My guess for the next decade: such meetings are the shape of things to come. While the case for return of the Tetaki frescos was open and shut, Hawass parlayed it into a major symbolic victory for repatriation more generally. Anyone with a brain can see now that the way to get European museums to return artifacts is to threaten their excavation permits. Foreigners wanting to dig abroad are going to face higher and higher hurdles in the coming years. It’s happening already : Turkey this year circulated a letter requiring foreign expeditions to have a Turkish joint director; Saudi Arabia is becoming more active in demanding repatriation and in threatening permits to do so.

Is this good or bad? I don’t know. Things will be different. I know people will moan and groan about Hawass, and how his attitude is nationalistic, will harm archaeological research, damage international ties, and so on. Of course, these are partly true, and it is totally unfair that archaeologists will be the ones to suffer because of the intransigence of their respective states over repatriation. But these complaints miss the point. The struggle for control of artifacts and sites has nothing to do with archaeological research. Instead, what we are seeing is a process of decolonization of heritage, and like other decolonizations it is likely to get messy.

The justifications for European appropriation of other nations’ antiquities hinged on two arguments. First, that ‘natives’ were unable to appreciate the treasures they had. This argument is a piece of the racist rhetoric of colonialism: the savages were willfully ignorant, refuse to learn, and so were unworthy of self-rule. These tired tropes continue to be trotted out to justify European museums' retention of major artifacts. But when did the colonial powers ever bother to do mass education about why archaeology was important? For that matter, how often do archaeologists do any local education, even today? There are many sites that have been active for decades where the excavators have never given a public lecture to people that live nearby. Yet it remains common to blame "locals" for not understanding the obscure academic pursuits of an alien culture: it becomes a moral failing that demonstrates their inferiority.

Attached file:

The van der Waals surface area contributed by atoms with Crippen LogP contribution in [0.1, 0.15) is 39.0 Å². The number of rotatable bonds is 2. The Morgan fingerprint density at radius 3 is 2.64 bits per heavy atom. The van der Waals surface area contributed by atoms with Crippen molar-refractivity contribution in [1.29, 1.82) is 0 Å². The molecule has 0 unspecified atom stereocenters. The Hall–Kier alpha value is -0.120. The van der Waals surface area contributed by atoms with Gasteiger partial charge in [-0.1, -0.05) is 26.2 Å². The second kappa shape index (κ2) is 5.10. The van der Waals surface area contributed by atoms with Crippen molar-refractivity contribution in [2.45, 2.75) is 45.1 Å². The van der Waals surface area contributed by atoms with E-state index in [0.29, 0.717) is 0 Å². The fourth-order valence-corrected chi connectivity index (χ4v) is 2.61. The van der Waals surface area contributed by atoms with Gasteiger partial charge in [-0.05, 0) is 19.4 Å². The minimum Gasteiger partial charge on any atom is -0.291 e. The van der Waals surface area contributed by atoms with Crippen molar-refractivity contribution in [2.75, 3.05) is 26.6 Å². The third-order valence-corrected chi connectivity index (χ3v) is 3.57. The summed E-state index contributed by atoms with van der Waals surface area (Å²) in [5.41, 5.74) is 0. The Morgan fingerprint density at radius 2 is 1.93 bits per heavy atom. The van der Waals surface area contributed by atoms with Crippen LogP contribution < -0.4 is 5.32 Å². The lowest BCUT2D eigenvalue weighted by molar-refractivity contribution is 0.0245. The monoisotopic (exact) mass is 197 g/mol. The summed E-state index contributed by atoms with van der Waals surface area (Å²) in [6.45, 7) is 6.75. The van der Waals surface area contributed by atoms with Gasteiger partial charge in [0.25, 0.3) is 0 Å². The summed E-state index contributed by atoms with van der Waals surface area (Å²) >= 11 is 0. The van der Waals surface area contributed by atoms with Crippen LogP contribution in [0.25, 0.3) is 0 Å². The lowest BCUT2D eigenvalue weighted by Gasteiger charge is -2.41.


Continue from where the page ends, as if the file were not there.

The second common argument is that objects like the Rosetta Stone or the Elgin Marbles needed to be taken to Europe for ‘safekeeping’ lest they be destroyed. There is, of course, a certain truth to this. But once taken, the objects became symbols of European appropriation of other peoples' pasts, just one more indignity heaped on top of the appropriation of the present by the colonial powers. The condescension that Egyptians and others are untrustworthy and unfit to control their own heritage continues, and this is obviously one of the things that bugs Hawass the most. As he reflected after the British Museum rejected his request for a loan of the Rosetta Stone:
Even some people in the press began to say: 'If the British Museum will give the Rosetta Stone to Egypt, maybe Egyptians will not return it back.' We are not the Pirates of the Caribbean. We are a civilised country. If I...sign a contract with the British Museum, (we) will return it. Therefore we decided not to host the Rosetta Stone, but to ask for the Rosetta Stone to come back for good to Egypt.